Wednesday, February 3, 2010
Land of the Blindfolded, vol. 8
As you may have noticed, posting has been pretty non-existent around here during the past week or so. Unfortunately, I'm experiencing some technical difficulties with the home computer I use for writing reviews. Hopefully, I'll be able to have it taken care of soon. Until then, expect fewer posts than normal. Now, on with the review!
The story: High schooler Kanade has a unique gift that allows her to sometimes see the past of people and objects. When two mysterious boys with similar abilities transfer to her school, they become her closest confidants. In this volume, the whole gang is back from their hot springs vacation and life gets back to (somewhat) normal. Namiki follows an extremely unlucky day with an incredibly lucky birthday surprise. Then, poor Kanade gets sick and puts Arou in a tough position. At one point, Eri, Kanade's best friend, learns about Arou's similar gift when a school thief strikes. By volume's end, Arou's uncle Suo can't contain his curiosity about his nephew's strong ability to see the past. Will his jealousy push him to the brink?
Reaction: There are some good self-contained stories in this volume that I really enjoyed and the last chapter raises some concerns that I hadn't really thought about before. Regardless, it was nice to see Namiki's birthday celebration, as it was to see Arou's classmates' support. While Kanade has been close to her classmates for some time, it seems that only now are Arou and Namiki beginning to experience the same. It's very heartwarming and is great evidence of the character growth the three leads have experienced, especially considering their personalities at series' start.
Deep thoughts: Maybe it's just me, but the author's notes in this series seem a bit more extensive than many others. The only other mangaka that comes to mind that pens extensive author's notes throughout volumes is Aya Nakahara of Love*Com fame. Here, I feel like I know Sakura Tsukuba better and have a real feel for what she's doing with this series. Then again, maybe it's just that I'm actually reading the periodic asides, as opposed to glancing over them as I might in other series, especially those that are more "slice of life" moments or personal asides.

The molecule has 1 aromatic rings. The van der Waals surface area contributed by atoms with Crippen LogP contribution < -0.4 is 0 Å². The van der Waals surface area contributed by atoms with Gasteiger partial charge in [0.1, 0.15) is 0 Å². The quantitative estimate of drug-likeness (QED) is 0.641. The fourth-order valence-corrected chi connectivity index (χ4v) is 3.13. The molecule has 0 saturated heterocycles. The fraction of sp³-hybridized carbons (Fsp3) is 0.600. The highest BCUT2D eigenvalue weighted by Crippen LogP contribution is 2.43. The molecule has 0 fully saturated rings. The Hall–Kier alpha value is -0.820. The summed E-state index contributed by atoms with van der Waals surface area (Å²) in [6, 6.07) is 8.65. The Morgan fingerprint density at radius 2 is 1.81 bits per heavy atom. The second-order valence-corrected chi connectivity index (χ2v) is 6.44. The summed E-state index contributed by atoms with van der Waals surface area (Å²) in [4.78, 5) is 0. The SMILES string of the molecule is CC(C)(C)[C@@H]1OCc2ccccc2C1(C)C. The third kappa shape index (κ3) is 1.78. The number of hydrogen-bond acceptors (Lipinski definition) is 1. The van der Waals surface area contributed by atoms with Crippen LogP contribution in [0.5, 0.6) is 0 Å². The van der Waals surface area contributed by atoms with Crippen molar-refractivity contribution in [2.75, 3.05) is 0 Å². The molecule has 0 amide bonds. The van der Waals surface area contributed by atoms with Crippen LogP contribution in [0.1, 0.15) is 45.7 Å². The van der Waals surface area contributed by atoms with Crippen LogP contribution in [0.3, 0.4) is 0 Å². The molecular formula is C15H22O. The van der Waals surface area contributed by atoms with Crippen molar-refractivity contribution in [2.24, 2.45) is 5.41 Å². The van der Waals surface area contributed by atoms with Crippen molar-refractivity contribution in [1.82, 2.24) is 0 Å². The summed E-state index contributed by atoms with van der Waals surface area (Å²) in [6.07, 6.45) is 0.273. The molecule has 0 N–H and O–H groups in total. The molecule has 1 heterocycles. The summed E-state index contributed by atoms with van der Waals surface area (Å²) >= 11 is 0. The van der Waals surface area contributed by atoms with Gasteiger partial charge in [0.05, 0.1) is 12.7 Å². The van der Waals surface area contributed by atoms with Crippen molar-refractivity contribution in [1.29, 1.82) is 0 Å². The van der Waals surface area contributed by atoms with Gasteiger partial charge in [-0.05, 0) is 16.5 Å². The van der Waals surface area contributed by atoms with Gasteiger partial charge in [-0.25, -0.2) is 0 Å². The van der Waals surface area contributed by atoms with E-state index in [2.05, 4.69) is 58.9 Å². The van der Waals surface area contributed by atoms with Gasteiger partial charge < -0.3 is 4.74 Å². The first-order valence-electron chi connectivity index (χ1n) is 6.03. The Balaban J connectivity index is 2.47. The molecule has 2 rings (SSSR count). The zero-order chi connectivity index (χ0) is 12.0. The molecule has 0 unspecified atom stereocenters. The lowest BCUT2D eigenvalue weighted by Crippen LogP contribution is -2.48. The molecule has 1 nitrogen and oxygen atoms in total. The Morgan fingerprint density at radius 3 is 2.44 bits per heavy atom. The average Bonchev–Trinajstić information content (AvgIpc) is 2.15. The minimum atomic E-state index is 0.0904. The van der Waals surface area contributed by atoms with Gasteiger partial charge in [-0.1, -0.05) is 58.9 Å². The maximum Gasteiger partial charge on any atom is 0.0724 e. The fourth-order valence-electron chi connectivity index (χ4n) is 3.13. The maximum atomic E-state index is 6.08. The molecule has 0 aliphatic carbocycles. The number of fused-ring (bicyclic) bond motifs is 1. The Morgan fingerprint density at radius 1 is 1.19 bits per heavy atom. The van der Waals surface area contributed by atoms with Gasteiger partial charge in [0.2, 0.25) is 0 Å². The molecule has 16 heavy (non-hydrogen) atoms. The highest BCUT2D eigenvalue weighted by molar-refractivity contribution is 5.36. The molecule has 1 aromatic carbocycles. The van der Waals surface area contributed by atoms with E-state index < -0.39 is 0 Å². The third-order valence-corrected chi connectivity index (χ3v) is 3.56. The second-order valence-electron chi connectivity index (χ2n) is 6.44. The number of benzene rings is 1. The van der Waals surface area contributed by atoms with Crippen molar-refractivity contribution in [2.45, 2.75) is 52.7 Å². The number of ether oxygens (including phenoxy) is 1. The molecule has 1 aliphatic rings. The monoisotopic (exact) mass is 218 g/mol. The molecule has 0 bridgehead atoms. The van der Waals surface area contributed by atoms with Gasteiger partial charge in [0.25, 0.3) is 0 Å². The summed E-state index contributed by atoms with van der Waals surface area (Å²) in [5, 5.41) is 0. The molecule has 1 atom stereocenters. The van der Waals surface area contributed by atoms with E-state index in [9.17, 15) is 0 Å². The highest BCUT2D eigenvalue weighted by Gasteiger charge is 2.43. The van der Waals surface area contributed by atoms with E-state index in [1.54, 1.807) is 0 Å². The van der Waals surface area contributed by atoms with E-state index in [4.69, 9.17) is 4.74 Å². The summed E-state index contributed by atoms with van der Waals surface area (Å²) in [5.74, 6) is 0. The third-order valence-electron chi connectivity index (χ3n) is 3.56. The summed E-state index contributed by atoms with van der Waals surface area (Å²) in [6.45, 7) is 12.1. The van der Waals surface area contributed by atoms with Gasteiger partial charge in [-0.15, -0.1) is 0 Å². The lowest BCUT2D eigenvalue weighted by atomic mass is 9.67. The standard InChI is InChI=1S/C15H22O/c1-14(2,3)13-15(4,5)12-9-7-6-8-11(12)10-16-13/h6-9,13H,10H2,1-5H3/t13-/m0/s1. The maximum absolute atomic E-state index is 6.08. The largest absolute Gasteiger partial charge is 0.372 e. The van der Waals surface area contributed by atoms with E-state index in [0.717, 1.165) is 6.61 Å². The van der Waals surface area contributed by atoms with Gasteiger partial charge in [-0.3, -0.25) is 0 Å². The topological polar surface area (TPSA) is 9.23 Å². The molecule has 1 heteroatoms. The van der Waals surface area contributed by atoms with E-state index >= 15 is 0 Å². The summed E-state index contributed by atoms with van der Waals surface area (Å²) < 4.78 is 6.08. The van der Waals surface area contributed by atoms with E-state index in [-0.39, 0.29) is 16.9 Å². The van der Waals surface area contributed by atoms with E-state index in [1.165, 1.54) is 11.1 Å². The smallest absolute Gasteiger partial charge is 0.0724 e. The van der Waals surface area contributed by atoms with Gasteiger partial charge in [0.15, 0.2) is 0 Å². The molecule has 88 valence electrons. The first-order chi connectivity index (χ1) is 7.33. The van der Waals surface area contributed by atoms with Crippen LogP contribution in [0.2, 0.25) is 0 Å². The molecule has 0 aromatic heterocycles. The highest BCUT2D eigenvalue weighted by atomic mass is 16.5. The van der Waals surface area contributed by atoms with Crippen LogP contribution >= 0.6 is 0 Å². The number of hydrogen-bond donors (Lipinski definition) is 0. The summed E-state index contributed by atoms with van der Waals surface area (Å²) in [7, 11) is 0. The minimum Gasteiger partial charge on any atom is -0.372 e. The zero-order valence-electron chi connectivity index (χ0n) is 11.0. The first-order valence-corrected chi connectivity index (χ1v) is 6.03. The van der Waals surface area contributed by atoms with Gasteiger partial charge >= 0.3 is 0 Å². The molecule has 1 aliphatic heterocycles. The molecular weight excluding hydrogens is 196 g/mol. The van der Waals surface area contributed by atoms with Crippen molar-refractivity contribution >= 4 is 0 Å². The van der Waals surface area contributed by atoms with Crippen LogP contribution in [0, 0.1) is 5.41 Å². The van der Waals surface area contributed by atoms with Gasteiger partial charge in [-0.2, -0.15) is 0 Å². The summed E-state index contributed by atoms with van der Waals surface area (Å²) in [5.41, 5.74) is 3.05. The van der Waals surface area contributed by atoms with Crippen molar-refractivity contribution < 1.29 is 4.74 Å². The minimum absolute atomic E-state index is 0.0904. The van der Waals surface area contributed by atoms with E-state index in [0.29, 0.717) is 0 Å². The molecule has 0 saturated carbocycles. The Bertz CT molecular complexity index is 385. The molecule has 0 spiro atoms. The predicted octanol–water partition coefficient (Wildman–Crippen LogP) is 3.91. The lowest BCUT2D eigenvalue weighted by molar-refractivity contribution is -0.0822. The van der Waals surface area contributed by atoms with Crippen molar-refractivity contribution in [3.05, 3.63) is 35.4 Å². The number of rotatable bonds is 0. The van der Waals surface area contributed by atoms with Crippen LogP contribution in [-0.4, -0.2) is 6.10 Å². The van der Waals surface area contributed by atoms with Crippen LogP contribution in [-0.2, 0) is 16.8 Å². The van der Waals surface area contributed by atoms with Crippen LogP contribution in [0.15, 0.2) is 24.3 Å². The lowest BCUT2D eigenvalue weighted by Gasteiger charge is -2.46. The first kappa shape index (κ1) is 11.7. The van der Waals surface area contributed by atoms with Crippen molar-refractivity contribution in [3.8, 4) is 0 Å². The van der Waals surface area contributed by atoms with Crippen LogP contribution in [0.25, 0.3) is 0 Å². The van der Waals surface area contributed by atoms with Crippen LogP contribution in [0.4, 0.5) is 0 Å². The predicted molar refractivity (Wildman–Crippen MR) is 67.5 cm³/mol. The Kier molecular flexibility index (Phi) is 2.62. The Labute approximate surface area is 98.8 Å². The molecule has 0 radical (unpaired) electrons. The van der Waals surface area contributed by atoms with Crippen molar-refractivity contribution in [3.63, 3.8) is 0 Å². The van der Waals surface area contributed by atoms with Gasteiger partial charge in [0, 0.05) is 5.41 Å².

Artwork: There are some really great panels in this volume, possibly the best of the entire series. I especially liked the opening page of the last chapter -- Arou, wrapped in bandages, walks towards a burst of light set against a black background. It's stark and depressing, but is set against the joy these characters are experiencing. I also liked the chapter cut pages, particularly the first one where Namiki looks like a beaten soldier. There's something world-weary about his look that juxtaposes nicely with the chapter that focuses on him.
The verdict: Highly recommended. This is an amazing series that I'm sorry I didn't get to sooner. There are some typical high school moments, but they are done so much better than most other shojo stories. This story has a lot of heart, due in large part to its heroine and the group of people she has surrounded herself with. I'll honestly be sad to see this series end in the next volume. Land of the Blindfolded is available in the U.S. from CMX (online preview available).